Whether you do DIY or woodworking, wood glues are an extremely important part of both. Having good-quality wood glue that lasts a long time can help make a DIY project a success.
However, there are loads of wood glues on the market, so how do you choose the best wood glue to use? Well, that depends on your woodwork or DIY project.
Below, we have the best wood glues available in the UK right now, but first, let’s look at different types of wood glue to see which ones you should be using.
Knowing which types of glue there are, means that you can choose the right glue for your woodworking projects. Some wood glues act quickly, while others have longer cure times. Choosing the right wood glue for your project can really make the difference between a strong bond and a failed glue joint. Here’s a breakdown of wood glues to help you choose the best for your next DIY project.
PVA glue is what most of us think of as standard wood glue. It is the glue most commonly used to join two pieces of wood together, and it has the longest storage life among other wood glues. It provides one of the strongest bonds in woodworking as it soaks into the wood and bonds it very securely. In fact, PVA is so strong that you’re more likely to break the wood than the glue joint.
This universal wood glue can be used for just about any joint you are likely to make during your DIY career. It has a working time of between 5-20 minutes and sets up in about 24 hours, but this can vary between companies. If you do any DIY or woodworking, having a bottle of PVA glue is an absolute must.
Polyurethane glue foams up and penetrates deep into the wood. This glue is ideal if you are making end grain connections in your joints. The glue can get into the grain of the wood and create a very tight, strong bond. While polyurethane glue is very good glue, there is a learning curve, and it is not the best glue for every job.
Otherwise known as super glue, CA glue offers a quick-drying solution to a lot of problems in woodworking. A lot of people use super glue to clamp up a joint while other glues dry. For example, you can spread PVA wood glue in a wood joint and add a few daps of CA glue in the joint too. The CA glue will dry almost instantly and hold the joint together while the PVA glue sets.
There are a host of uses for CA glue in woodworking and DIY. It offers a strong bond, but it can be fragile over time, so we wouldn’t recommend using CA glue for any joint as a permanent fix, but for quick bonds, while other glues are drying, it is a real timesaver.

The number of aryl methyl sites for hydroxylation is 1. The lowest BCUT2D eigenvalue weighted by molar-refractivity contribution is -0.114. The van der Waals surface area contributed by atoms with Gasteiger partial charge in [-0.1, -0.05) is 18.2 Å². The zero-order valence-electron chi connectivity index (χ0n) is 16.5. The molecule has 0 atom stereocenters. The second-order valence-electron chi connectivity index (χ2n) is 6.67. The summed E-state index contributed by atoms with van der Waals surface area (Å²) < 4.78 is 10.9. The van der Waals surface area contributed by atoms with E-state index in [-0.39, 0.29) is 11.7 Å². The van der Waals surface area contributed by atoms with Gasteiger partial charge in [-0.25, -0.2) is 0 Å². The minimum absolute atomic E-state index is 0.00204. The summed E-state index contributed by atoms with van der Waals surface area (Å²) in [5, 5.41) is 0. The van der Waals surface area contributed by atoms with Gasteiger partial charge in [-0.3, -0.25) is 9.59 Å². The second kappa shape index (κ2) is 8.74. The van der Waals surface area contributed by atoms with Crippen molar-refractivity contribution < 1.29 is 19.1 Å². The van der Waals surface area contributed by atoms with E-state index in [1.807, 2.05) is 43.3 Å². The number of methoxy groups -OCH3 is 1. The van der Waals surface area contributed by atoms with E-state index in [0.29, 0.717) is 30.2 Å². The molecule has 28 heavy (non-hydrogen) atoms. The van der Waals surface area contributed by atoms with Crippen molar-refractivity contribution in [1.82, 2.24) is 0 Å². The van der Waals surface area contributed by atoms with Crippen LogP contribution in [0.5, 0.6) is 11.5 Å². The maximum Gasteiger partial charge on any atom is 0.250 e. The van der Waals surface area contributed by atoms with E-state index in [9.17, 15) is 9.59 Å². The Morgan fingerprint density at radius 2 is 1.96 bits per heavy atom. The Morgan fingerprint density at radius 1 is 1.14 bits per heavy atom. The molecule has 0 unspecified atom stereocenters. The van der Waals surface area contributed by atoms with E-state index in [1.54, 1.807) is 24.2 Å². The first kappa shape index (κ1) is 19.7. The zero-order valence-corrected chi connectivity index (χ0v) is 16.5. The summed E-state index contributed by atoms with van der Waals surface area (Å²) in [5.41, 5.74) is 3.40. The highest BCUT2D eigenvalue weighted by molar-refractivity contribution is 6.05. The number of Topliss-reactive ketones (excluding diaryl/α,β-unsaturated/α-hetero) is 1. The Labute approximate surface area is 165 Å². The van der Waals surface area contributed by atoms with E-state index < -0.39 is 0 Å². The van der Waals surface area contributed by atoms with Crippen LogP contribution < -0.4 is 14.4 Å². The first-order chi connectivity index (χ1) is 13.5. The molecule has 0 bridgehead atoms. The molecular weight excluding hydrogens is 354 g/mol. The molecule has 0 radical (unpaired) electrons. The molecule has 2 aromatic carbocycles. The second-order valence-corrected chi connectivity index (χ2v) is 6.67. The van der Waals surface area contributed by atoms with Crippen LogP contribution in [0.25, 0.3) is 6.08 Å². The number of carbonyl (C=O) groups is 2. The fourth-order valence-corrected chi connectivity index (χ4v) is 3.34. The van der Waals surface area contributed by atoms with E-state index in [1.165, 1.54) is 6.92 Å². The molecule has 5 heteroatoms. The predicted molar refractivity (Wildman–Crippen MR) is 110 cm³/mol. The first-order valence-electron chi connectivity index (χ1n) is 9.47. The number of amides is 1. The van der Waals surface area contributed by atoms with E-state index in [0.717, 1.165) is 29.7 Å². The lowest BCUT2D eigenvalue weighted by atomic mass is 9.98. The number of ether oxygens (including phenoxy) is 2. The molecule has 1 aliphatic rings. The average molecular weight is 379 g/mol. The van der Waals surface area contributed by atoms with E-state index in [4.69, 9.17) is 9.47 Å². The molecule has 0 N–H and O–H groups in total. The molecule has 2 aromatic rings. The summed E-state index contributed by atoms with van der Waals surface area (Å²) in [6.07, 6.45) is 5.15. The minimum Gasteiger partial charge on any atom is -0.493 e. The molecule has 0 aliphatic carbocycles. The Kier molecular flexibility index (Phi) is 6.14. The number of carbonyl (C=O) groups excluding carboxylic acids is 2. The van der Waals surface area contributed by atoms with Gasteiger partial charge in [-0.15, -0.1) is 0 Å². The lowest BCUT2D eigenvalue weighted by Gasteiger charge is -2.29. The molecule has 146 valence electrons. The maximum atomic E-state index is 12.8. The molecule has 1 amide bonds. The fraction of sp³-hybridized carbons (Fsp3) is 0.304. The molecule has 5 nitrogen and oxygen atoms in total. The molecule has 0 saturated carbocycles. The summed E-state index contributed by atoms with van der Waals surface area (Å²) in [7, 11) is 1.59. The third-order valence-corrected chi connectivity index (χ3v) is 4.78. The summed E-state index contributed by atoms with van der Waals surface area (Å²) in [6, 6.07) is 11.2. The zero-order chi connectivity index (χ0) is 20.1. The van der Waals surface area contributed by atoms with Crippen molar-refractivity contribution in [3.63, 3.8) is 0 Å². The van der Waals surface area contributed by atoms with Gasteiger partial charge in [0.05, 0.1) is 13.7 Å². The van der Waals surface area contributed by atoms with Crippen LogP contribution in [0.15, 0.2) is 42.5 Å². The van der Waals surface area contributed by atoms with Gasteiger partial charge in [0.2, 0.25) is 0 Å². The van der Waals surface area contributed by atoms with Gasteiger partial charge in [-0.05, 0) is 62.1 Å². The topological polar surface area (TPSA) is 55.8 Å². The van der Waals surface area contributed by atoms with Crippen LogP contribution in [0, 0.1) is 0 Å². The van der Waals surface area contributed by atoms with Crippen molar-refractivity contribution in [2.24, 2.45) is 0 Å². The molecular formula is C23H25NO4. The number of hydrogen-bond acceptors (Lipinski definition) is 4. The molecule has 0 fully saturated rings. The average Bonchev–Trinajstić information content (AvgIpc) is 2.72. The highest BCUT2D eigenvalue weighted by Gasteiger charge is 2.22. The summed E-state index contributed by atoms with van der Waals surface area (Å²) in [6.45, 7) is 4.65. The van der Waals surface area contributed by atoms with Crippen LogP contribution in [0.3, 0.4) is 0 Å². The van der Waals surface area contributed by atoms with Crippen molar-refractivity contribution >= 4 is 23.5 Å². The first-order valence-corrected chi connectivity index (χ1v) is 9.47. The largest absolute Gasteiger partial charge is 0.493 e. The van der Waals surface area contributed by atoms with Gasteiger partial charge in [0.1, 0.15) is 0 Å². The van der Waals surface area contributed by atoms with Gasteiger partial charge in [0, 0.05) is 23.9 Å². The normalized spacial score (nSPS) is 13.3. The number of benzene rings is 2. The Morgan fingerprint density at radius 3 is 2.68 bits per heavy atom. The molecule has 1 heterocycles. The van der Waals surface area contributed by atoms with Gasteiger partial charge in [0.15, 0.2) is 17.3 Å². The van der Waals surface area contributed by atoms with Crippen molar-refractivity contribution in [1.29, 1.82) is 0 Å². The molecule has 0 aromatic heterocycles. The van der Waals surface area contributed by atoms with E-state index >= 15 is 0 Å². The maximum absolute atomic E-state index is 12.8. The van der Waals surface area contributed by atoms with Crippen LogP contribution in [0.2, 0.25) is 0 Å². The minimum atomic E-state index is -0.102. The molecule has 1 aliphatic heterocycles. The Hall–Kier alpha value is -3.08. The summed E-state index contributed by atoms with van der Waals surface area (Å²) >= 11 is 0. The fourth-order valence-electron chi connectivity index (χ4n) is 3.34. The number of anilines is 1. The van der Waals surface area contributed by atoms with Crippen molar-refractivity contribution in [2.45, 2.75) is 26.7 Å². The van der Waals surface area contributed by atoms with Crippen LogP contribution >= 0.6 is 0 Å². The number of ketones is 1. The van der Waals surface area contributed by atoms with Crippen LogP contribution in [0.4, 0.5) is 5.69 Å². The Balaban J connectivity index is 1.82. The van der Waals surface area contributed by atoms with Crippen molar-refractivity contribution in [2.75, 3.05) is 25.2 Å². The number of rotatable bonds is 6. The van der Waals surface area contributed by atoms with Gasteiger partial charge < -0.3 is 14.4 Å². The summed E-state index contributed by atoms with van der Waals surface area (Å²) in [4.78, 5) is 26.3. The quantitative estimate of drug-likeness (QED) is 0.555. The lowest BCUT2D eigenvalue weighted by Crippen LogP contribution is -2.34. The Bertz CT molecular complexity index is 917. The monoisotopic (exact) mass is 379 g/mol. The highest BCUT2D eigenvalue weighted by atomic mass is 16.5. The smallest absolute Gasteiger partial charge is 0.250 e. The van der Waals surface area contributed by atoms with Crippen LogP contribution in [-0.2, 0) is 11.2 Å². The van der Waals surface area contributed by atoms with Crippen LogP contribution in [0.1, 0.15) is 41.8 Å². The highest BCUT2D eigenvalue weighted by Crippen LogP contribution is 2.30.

Epoxy is interesting wood glue, as it is used in so many creative ways within woodworking and DIY. To start with, epoxy is the best glue for filling cracks and gaps in the wood. It can also be used when longer assembly times are needed as it has a much longer working time than most other glue. Once set, though, epoxy has an extremely strong bond. As long as the glue surfaces are clean and free from dust, an epoxy joint is never going to fail.
Epoxy is also used in wood turning, river tables and a great deal more. It is extremely versatile wood glue, and there’s a huge variety of epoxies available. Choosing the right epoxy for your project is key to getting the results you want.
Hide glue has been used for thousands of years. It is made from the hide of animals and creates an extremely strong bond. Hide glue has a long open time as well, so many people choose to use this wood glue when they have a lot of joints that must come together at the same time.
While hide glue does offer a stronger bond than some other glues, it can also be undone. If a joint fails, or there is a gap in a joint you are not happy with, some heat can open up the joint enough to sort it out. You can buy genuine hide glue in a crystal form that you mix together yourself, but it is also available in pre-mixed solutions. It is getting trickier to find genuine hide glue, but some companies do still make it.
Everbuild 502 is quickly becoming one of the most popular wood glue in the UK. It is highly versatile as it is a waterproof glue and can be used in all exterior and interior projects. It is also a resin-based white glue. This means it penetrates deep into the wood grain and offers a strong and durable bond.
Clean up with this wood glue is really easy; a damp paper towel is all you need. Plus, it sets up quickly, with a 5-minute working time. It does take 24 hours to fully cure, but you can start working on your project again in about an hour. This PVA glue is a must for any DIY or woodworking project.
Anyone with a few woodworking projects under their belt knows that having some superglue in their toolkit is really handy. Whether you are after a temporary hold or a near-permanent one, superglue can be your best friend.
Mitrebond makes some of the best super glue in the UK, and this one comes with an activator, so it sets in seconds. You can use this superglue in loads of applications in any DIY or woodworking project or even while restoring sash windows, and it is just as valuable as the PVA above.